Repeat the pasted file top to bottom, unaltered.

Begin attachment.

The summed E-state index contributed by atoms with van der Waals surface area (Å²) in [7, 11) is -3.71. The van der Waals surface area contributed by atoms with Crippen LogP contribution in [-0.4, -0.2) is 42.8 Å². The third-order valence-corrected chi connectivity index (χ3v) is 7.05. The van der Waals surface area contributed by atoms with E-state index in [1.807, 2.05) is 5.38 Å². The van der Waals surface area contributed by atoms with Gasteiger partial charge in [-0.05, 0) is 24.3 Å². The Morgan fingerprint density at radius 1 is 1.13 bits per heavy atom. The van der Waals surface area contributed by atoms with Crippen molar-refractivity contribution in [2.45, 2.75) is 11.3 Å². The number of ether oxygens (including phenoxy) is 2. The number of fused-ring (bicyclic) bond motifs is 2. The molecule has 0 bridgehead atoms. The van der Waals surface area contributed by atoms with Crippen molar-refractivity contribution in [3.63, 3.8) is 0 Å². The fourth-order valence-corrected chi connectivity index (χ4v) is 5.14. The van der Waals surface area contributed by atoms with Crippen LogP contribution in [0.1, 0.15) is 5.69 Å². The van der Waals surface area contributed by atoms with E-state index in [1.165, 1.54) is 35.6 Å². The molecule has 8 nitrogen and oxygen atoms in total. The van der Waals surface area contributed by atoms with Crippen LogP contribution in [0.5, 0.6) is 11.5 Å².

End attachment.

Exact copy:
The summed E-state index contributed by atoms with van der Waals surface area (Å²) in [7, 11) is -3.71. The van der Waals surface area contributed by atoms with Crippen LogP contribution in [-0.4, -0.2) is 42.8 Å². The third-order valence-corrected chi connectivity index (χ3v) is 7.05. The van der Waals surface area contributed by atoms with E-state index in [1.807, 2.05) is 5.38 Å². The van der Waals surface area contributed by atoms with Gasteiger partial charge in [-0.05, 0) is 24.3 Å². The Morgan fingerprint density at radius 1 is 1.13 bits per heavy atom. The van der Waals surface area contributed by atoms with Crippen molar-refractivity contribution in [2.45, 2.75) is 11.3 Å². The number of ether oxygens (including phenoxy) is 2. The number of fused-ring (bicyclic) bond motifs is 2. The molecule has 0 bridgehead atoms. The van der Waals surface area contributed by atoms with Crippen molar-refractivity contribution in [3.63, 3.8) is 0 Å². The fourth-order valence-corrected chi connectivity index (χ4v) is 5.14. The van der Waals surface area contributed by atoms with Crippen LogP contribution in [0.1, 0.15) is 5.69 Å². The van der Waals surface area contributed by atoms with E-state index in [1.165, 1.54) is 35.6 Å². The molecule has 8 nitrogen and oxygen atoms in total. The van der Waals surface area contributed by atoms with Crippen LogP contribution in [0.5, 0.6) is 11.5 Å².